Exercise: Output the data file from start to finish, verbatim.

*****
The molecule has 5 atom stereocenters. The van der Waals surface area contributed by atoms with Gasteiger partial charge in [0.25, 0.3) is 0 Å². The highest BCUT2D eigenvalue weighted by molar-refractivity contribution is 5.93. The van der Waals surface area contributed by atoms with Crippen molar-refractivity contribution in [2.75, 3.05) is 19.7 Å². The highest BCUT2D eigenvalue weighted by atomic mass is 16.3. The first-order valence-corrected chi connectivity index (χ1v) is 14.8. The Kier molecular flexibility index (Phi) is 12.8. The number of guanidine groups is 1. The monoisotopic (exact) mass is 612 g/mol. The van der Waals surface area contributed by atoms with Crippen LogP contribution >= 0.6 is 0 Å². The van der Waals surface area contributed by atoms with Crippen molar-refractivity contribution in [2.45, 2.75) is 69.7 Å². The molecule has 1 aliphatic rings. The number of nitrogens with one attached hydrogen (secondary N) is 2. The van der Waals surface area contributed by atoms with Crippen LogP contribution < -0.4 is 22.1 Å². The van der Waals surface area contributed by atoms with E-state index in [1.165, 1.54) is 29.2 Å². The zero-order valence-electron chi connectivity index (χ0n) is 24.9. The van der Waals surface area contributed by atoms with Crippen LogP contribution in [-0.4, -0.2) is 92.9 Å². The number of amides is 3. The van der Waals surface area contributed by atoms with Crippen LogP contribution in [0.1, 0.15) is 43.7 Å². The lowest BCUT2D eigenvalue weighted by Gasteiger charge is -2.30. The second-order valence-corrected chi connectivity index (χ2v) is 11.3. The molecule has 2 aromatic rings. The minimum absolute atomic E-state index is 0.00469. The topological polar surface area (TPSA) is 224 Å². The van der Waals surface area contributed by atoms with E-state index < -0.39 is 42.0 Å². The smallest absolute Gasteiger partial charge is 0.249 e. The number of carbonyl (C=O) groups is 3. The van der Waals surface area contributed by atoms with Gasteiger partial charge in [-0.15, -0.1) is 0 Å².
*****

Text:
The molecule has 5 atom stereocenters. The van der Waals surface area contributed by atoms with Gasteiger partial charge in [0.25, 0.3) is 0 Å². The highest BCUT2D eigenvalue weighted by molar-refractivity contribution is 5.93. The van der Waals surface area contributed by atoms with Crippen molar-refractivity contribution in [2.75, 3.05) is 19.7 Å². The highest BCUT2D eigenvalue weighted by atomic mass is 16.3. The first-order valence-corrected chi connectivity index (χ1v) is 14.8. The Kier molecular flexibility index (Phi) is 12.8. The number of guanidine groups is 1. The monoisotopic (exact) mass is 612 g/mol. The van der Waals surface area contributed by atoms with Crippen LogP contribution >= 0.6 is 0 Å². The van der Waals surface area contributed by atoms with Crippen molar-refractivity contribution in [2.45, 2.75) is 69.7 Å². The molecule has 1 aliphatic rings. The number of nitrogens with one attached hydrogen (secondary N) is 2. The van der Waals surface area contributed by atoms with Crippen LogP contribution < -0.4 is 22.1 Å². The van der Waals surface area contributed by atoms with E-state index in [1.165, 1.54) is 29.2 Å². The zero-order valence-electron chi connectivity index (χ0n) is 24.9. The van der Waals surface area contributed by atoms with Crippen LogP contribution in [-0.4, -0.2) is 92.9 Å². The number of amides is 3. The van der Waals surface area contributed by atoms with Crippen LogP contribution in [0.1, 0.15) is 43.7 Å². The lowest BCUT2D eigenvalue weighted by Gasteiger charge is -2.30. The second-order valence-corrected chi connectivity index (χ2v) is 11.3. The molecule has 2 aromatic rings. The minimum absolute atomic E-state index is 0.00469. The topological polar surface area (TPSA) is 224 Å². The van der Waals surface area contributed by atoms with E-state index < -0.39 is 42.0 Å². The smallest absolute Gasteiger partial charge is 0.249 e. The number of carbonyl (C=O) groups is 3. The van der Waals surface area contributed by atoms with Gasteiger partial charge in [-0.15, -0.1) is 0 Å².